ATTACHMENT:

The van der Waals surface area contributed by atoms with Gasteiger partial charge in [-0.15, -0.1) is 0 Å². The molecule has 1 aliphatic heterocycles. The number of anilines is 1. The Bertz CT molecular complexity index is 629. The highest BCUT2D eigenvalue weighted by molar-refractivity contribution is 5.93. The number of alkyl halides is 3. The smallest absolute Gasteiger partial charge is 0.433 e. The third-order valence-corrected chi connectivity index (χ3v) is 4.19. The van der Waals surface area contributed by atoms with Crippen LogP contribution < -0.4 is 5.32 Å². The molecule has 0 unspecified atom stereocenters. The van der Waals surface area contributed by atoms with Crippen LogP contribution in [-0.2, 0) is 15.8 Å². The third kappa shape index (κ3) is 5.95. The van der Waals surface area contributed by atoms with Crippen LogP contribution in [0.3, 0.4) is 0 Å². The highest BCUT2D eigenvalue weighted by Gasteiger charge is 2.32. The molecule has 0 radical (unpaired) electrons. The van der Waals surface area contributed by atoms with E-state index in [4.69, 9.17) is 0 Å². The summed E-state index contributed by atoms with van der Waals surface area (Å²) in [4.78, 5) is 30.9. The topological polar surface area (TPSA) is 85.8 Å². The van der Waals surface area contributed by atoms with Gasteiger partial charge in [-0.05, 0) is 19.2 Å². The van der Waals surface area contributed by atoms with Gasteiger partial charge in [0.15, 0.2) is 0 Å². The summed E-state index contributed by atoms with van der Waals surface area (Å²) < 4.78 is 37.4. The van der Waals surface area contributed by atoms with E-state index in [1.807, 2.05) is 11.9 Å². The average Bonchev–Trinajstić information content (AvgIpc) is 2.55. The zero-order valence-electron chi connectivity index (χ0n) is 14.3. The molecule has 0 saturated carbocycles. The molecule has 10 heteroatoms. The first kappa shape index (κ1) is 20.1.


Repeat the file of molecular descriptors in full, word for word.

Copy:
The van der Waals surface area contributed by atoms with Gasteiger partial charge in [-0.15, -0.1) is 0 Å². The molecule has 1 aliphatic heterocycles. The number of anilines is 1. The Bertz CT molecular complexity index is 629. The highest BCUT2D eigenvalue weighted by molar-refractivity contribution is 5.93. The number of alkyl halides is 3. The smallest absolute Gasteiger partial charge is 0.433 e. The third-order valence-corrected chi connectivity index (χ3v) is 4.19. The van der Waals surface area contributed by atoms with Crippen LogP contribution < -0.4 is 5.32 Å². The molecule has 0 unspecified atom stereocenters. The van der Waals surface area contributed by atoms with Crippen LogP contribution in [-0.2, 0) is 15.8 Å². The third kappa shape index (κ3) is 5.95. The van der Waals surface area contributed by atoms with Crippen LogP contribution in [0.3, 0.4) is 0 Å². The highest BCUT2D eigenvalue weighted by Gasteiger charge is 2.32. The molecule has 0 radical (unpaired) electrons. The van der Waals surface area contributed by atoms with E-state index in [4.69, 9.17) is 0 Å². The summed E-state index contributed by atoms with van der Waals surface area (Å²) in [4.78, 5) is 30.9. The topological polar surface area (TPSA) is 85.8 Å². The van der Waals surface area contributed by atoms with Gasteiger partial charge in [-0.05, 0) is 19.2 Å². The van der Waals surface area contributed by atoms with Gasteiger partial charge in [0.15, 0.2) is 0 Å². The summed E-state index contributed by atoms with van der Waals surface area (Å²) < 4.78 is 37.4. The van der Waals surface area contributed by atoms with E-state index in [1.807, 2.05) is 11.9 Å². The average Bonchev–Trinajstić information content (AvgIpc) is 2.55. The zero-order valence-electron chi connectivity index (χ0n) is 14.3. The molecule has 0 saturated carbocycles. The molecule has 10 heteroatoms. The first kappa shape index (κ1) is 20.1.